Friday, October 9, 2009

The pursuit of happiness

Blaise Pascal once said, "All men seek happiness. This is without exception." Happiness is one of the inalienable rights, but designers/architects don't seem to consider it necessary. They rarely smile in their portraits. Instead, they try to act serious to appear "cool." At a Columbia lecture last night, graphic designer Stefan Sagmeister laughed at this and said, "Cool is just a stupid way of being."

In order to remain refreshed and happy, Sagmeister takes one-year sabbaticals every 7 years. (He just recently came back from one in Bali.) He did a little math: average Americans learn in the first 25 years of their life, then work for 40 years and retire at the age of 65. Why don't we use five of the retirement years and disperse them as intervals into those working years? For him, it's a good way to avoid repeating old ideas. And economically it's actually beneficial since you can raise the fees if you have good and fresh ideas all the time.

There are at least two ways of finding happiness in design. One can be happy experiencing design. For design objects, he talked about the moment of happiness in the 1980s when he rode a Yamaha motorcycle and listened to The Police's Synchronicity on a new Sony Walkman. As art works, James Turrell's room at PS1 in New York, Ji Lee's speech bubbles project, and Anish Kapoor's Cloud Gate in Chicago were used as examples that had made him happy.

You can also be happy designing. In the pursuit of happiness in design, he suggests to "think what you really like to do before doing it." Here's a list of things that he likes about his job:
1. Thinking about ideas and content freely - with the deadline far away.
(No pressure is always better.)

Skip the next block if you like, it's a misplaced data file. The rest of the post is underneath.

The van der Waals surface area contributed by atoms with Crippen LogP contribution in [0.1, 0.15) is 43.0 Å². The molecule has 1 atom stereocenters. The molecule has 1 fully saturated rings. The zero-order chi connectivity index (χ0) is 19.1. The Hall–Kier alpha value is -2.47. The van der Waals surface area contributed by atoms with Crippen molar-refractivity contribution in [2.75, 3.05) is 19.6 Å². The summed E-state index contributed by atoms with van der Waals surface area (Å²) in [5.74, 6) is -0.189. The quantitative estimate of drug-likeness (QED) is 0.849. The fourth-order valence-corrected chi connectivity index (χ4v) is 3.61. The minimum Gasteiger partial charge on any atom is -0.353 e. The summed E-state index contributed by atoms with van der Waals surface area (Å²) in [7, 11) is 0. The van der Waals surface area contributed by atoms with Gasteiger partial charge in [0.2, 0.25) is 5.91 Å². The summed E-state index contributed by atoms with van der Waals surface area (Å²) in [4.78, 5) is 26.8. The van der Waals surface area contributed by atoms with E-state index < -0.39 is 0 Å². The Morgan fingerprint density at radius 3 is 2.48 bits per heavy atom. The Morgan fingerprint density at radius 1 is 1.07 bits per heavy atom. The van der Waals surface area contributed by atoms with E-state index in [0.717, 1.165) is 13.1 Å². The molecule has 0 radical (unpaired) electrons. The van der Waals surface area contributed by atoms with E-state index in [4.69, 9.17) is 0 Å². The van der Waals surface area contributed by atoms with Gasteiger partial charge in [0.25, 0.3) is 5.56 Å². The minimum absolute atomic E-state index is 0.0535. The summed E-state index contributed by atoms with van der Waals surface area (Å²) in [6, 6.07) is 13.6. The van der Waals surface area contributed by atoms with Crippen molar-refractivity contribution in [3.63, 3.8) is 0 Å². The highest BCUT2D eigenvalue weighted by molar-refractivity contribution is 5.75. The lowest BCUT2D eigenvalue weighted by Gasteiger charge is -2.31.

2. Working without interruption on a single project.
(Concentrate without being frazzled. Immerse yourself.)

3. Using a wide variety of tools and techniques.
(Try not to get stuck or repeat yourself.)
4. Traveling to new places.

(Just go out and see new things, even if it's just a few blocks away.)
5. Working on projects that matter to me.
(Care more if it's important for you.)
6. Having things come back from the printer done well.
(Enjoy the end results.)

To describe the right to happiness as "I just want to do what I like" sounds like an excuse to be egoistic and stubborn. But happiness is your own pleasure and satisfaction, and is ultimately about fulfillment of the self. Right, maybe I should consider my own feelings more and treat myself better...

For the record, here are my favorite things from the lecture:

Favorite design: trophies for the Vilcek Awards.

Favorite story: When designing the logo for Casa da Musica, Sagmeister failed to avoid using the shape of the building. It was mostly because after Rem's presentation he realized architectural design is actually logo making. But he did avoid sameness by adapting the color palette with a computer program.

Favorite claim: "If a building can stand there for hundreds of years, it's a pretty damn sustainable building!"

Favorite of all favorites: laughing yoga.

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